Tucked away on a cozy corner wall in Matt Molloy’s Pub hangs a humble request calligraphed neatly on a bodhran skin: “Please reserve for musicians when there is a session.” When the session unfolds we’ll be standing shoulder-to-shoulder, pint-to-pint, similar in feel to a crowded underground at rush hour. Even so I gladly reserve space for the musicians: the fiddlers, button accordion players, tin whistlers and flautists, four-string banjo, guitar and mandolin pickers and the uilleann pipers. I know that in a Session I will be transported to mystical places evoked by time-tested jigs and slip jigs, reels, ballads and hornpipes…music played with a fierce intensity, received with an equally fierce joy. Few things rattle and please my core as deeply as the energy bouncing between pub walls during an Irish Trad Session in fine form and full swing.
In the dimly-lit session corner of this timeworn and renowned pub named for owner and brilliant flautist, there are no microphones, no mic stands, no pulsing colored lights or—perhaps most remarkable of all—no music stands or sheets of music for the vibrant tunes that soar out of the instruments and careen off the walls, absorbed by those of us lucky enough to find ourselves packed in the wood-paneled room. In this age of arena concerts and megatron TV screens, the closeness, simplicity, and raw energy of the music and musicians is refreshing and gratifyingly human; these tunes, skills and—often–instruments have been passed down for generations yet still hold the power to fill a room.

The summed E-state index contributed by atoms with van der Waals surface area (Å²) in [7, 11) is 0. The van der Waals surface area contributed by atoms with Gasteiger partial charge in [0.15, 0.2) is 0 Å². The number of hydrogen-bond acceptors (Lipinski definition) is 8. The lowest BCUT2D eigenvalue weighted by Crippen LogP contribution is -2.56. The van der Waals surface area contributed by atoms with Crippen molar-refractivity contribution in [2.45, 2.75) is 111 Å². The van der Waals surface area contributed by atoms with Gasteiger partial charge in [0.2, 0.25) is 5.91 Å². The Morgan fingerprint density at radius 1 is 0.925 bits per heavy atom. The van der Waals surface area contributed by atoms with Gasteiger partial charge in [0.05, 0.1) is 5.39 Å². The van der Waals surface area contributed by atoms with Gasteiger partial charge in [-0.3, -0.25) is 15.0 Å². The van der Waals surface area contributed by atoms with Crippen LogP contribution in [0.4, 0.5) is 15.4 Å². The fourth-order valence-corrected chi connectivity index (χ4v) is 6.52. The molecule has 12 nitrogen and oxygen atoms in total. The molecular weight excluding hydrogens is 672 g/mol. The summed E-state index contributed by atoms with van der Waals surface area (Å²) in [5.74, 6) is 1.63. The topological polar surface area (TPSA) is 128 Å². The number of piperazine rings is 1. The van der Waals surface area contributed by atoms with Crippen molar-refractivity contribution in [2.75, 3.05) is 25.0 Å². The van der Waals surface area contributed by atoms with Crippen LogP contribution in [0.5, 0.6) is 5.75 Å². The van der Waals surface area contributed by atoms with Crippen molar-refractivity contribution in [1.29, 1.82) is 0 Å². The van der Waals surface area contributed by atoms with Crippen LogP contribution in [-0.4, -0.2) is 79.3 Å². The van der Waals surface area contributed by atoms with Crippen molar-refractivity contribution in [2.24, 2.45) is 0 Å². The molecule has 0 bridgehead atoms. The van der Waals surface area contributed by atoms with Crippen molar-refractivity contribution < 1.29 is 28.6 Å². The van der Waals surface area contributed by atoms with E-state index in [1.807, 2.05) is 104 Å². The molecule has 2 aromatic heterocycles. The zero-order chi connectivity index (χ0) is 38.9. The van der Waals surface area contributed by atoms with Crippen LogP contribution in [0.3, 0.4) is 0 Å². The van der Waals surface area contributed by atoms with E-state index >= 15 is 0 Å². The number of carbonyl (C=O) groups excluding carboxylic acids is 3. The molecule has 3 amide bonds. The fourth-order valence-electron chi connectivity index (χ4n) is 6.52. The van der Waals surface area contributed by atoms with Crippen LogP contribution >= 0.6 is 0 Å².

I catch myself thinking, if only the walls could talk—what sessions they could tell. Then I realize the walls are talking, they continue to talk, to reverberate with ageless tunes…Drowsy Maggie, Banish Misfortune, Morrison’s Jig, The Maid Behind the Bar. Surrounding the bodhran skin is a rich photo gallery of influential Irish Traditional Music players who have carried tunes across time and who now stand sentinel for the current generation as they bow, pick, drum and whistle their way through melodies that have withstood, lamented for, or brought about a glimmer of hope across the landscape of Irish history. Some I recognize, most I do not, though it scarcely matters once a session begins. Please reserve space for the musicians and the magic will prevail.